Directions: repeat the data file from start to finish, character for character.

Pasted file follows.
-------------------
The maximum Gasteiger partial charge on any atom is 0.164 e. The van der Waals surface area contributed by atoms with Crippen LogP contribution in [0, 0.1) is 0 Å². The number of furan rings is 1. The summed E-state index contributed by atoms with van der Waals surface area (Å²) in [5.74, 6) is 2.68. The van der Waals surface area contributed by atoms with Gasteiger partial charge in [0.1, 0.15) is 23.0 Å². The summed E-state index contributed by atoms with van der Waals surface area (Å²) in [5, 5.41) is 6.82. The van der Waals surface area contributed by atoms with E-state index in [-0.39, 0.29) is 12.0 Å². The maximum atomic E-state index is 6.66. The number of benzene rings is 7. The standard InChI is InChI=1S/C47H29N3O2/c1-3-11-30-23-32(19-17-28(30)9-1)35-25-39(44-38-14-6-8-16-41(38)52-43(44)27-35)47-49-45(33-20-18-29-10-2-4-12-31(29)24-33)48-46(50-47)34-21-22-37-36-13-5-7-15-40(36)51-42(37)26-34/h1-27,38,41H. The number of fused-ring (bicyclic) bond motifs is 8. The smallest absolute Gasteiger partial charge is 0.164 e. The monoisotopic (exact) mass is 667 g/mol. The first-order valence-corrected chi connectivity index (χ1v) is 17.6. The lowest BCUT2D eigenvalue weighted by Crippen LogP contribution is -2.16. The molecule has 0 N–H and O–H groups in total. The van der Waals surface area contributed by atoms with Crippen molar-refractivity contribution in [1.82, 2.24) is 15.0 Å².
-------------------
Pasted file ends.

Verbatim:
The maximum Gasteiger partial charge on any atom is 0.164 e. The van der Waals surface area contributed by atoms with Crippen LogP contribution in [0, 0.1) is 0 Å². The number of furan rings is 1. The summed E-state index contributed by atoms with van der Waals surface area (Å²) in [5.74, 6) is 2.68. The van der Waals surface area contributed by atoms with Gasteiger partial charge in [0.1, 0.15) is 23.0 Å². The summed E-state index contributed by atoms with van der Waals surface area (Å²) in [5, 5.41) is 6.82. The van der Waals surface area contributed by atoms with E-state index in [-0.39, 0.29) is 12.0 Å². The maximum atomic E-state index is 6.66. The number of benzene rings is 7. The standard InChI is InChI=1S/C47H29N3O2/c1-3-11-30-23-32(19-17-28(30)9-1)35-25-39(44-38-14-6-8-16-41(38)52-43(44)27-35)47-49-45(33-20-18-29-10-2-4-12-31(29)24-33)48-46(50-47)34-21-22-37-36-13-5-7-15-40(36)51-42(37)26-34/h1-27,38,41H. The number of fused-ring (bicyclic) bond motifs is 8. The smallest absolute Gasteiger partial charge is 0.164 e. The monoisotopic (exact) mass is 667 g/mol. The first-order valence-corrected chi connectivity index (χ1v) is 17.6. The lowest BCUT2D eigenvalue weighted by Crippen LogP contribution is -2.16. The molecule has 0 N–H and O–H groups in total. The van der Waals surface area contributed by atoms with Crippen molar-refractivity contribution in [1.82, 2.24) is 15.0 Å².